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rmhoman

PMDG 747X Porpoising

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I was searching the forum to no avail to find out if anyone else is having this problem. I have ASX and FS2Crew installed for my 747. The problem is that I get to altitude and the plane starts to pitch up and down quite vilently (1200-2000 fpm) I have also noticed that sometimes after my initial climb out that the plane wants to climb to the cruise atl at a very steep rate 5000fpm then it will drop the nose pick up speed and then climb steeply again. any ideas on what is causing this. I want to keep ASX and FS2crew running but was wondering if there is a setting that needs to be tweeked that I am missing. Thanks for your timeRussell Homan

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ASX isn't the problem, but the FSX wx engine probably is... use a registered copy of FSUIPC to smooth the winds instead of that feature in ASX. To prove it is wx related, try it with clear wx (no wx). I dampen the FSX winds down to 1 deg/kt per 8 seconds... doesn't help the slow shifts in wind direction I still see (the jet over NAmer swings from 300 to 020??) but at least the violent stuff is gone.

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ASX isn't the problem, but the FSX wx engine probably is... use a registered copy of FSUIPC to smooth the winds instead of that feature in ASX. To prove it is wx related, try it with clear wx (no wx). I dampen the FSX winds down to 1 deg/kt per 8 seconds... doesn't help the slow shifts in wind direction I still see (the jet over NAmer swings from 300 to 020??) but at least the violent stuff is gone.
I'm right to assume that it's pretty much impossible to do FULL CDA approaches, even with a correct setup of the VNAV FORECAST, because of FSX wind shifts? For me it's always hard to maintain thrust at IDLE/HOLD from FL100 to final approach when on a "CDA STAR". From CRZ to FL100 it is better though.I haven't got FSUIPC myself registered (thinking of buying), but I recall a thread (actually look here) about wind smoothing on Peter Dawson's support forum. He said this (note: it was two months ago):"The earlier posting on this was actually mentioning a stupidly slow smoothing rate of some 1 degree /knot every 4 seconds. At such a rate the wind will almost never be what it should be. It's a wonder the AI traffic at airports aren't conflicting all the time with your own flights.With more sensible smoothing rates like 1 for 1, the Wind should never get that far behind what it should be that it is going to matter so much."Could someone comment on the statement above?

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Sammy, thanks for sharing that. Pete knows of what he speaks... I've been very frustrated with wind directions so maybe I have been too agressive with my smoothing values. I need to play with that, maybe that will resolve the Easterly jetstreams.I recommend you spend for the registered copy of FSUIPC. Most would agree that this is the single most important add-on to have for MSFS. You should not have a problem flying a CDA approach in any of the PMDG aircraft, in fact this was discussed in a thread in the past month or so.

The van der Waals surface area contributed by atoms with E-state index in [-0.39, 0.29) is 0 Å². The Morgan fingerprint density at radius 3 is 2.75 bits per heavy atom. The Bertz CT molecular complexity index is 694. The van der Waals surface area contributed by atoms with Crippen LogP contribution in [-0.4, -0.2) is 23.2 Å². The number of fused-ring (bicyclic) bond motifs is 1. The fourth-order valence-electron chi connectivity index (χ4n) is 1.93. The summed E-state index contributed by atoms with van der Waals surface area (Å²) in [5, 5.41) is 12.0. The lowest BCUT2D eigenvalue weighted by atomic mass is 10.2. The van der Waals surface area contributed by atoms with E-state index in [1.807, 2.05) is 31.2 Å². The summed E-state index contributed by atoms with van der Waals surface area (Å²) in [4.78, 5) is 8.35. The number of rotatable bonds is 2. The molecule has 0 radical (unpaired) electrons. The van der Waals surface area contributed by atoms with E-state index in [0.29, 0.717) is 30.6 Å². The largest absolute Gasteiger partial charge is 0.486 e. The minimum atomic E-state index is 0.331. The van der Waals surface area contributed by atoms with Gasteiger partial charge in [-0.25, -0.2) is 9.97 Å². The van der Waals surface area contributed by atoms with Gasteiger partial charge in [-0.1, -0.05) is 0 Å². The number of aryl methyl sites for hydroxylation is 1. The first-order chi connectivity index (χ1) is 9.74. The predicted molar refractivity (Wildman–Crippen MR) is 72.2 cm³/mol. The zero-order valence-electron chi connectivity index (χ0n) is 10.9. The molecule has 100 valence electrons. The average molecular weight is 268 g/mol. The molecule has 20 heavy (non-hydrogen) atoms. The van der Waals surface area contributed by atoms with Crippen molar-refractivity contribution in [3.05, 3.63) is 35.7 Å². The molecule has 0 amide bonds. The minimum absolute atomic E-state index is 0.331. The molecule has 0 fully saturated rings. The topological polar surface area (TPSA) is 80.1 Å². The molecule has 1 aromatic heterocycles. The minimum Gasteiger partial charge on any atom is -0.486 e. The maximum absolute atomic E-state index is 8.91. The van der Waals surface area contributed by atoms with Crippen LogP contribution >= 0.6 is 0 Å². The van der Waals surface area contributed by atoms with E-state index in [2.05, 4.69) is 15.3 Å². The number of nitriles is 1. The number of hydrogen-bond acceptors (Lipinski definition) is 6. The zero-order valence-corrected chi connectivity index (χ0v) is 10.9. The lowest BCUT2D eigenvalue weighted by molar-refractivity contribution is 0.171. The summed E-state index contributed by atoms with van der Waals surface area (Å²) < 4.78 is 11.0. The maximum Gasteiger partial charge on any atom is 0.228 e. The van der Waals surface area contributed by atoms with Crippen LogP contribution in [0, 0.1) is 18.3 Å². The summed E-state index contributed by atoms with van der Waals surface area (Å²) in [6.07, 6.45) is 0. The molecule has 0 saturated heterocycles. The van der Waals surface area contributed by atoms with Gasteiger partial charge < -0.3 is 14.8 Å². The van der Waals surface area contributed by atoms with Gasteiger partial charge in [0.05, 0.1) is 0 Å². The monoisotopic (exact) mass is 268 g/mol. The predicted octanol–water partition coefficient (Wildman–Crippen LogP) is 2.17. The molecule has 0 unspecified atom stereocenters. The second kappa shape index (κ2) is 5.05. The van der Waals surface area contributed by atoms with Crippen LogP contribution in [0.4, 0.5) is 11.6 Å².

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"The earlier posting on this was actually mentioning a stupidly slow smoothing rate of some 1 degree /knot every 4 seconds. At such a rate the wind will almost never be what it should be.
I have a hard time with the above statement. If you look at any typical weather charts with winds aloft, 1 degree/knot/4 sec rate of change seems like it should be plenty enough to handle any realistic change of upper winds, including the most drastic changes (outside of major storms).

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Sammy, thanks for sharing that. Pete knows of what he speaks... I've been very frustrated with wind directions so maybe I have been too agressive with my smoothing values. I need to play with that, maybe that will resolve the Easterly jetstreams.I recommend you spend for the registered copy of FSUIPC. Most would agree that this is the single most important add-on to have for MSFS. You should not have a problem flying a CDA approach in any of the PMDG aircraft, in fact this was discussed in a thread in the past month or so.
I'm sorry to ask this, but could you point me to that thread? Would be very greatful as I can't find it.

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For me it's always hard to maintain thrust at IDLE/HOLD from FL100 to final approach when on a "CDA STAR".
But being at IDLE thrust is not an absolute requirement for a well executed CDA though would be ideal. You should not be far from idle but some adjustments in thrust are inevitable.There are some good articles but a bit technical about Continuous Descent Approach for example into Louisville airport written by Boeing and others (easy to Google). For example I am looking at: Continuous Descent Approach: Design and Flight Test for Louisville International Airport. From the many graphs you can clearly see how often and when the auto-throttle system had to increase power during such an approach. There is plenty of data with explanations why it was the case. There is also a fair amount of discussion about influence of winds.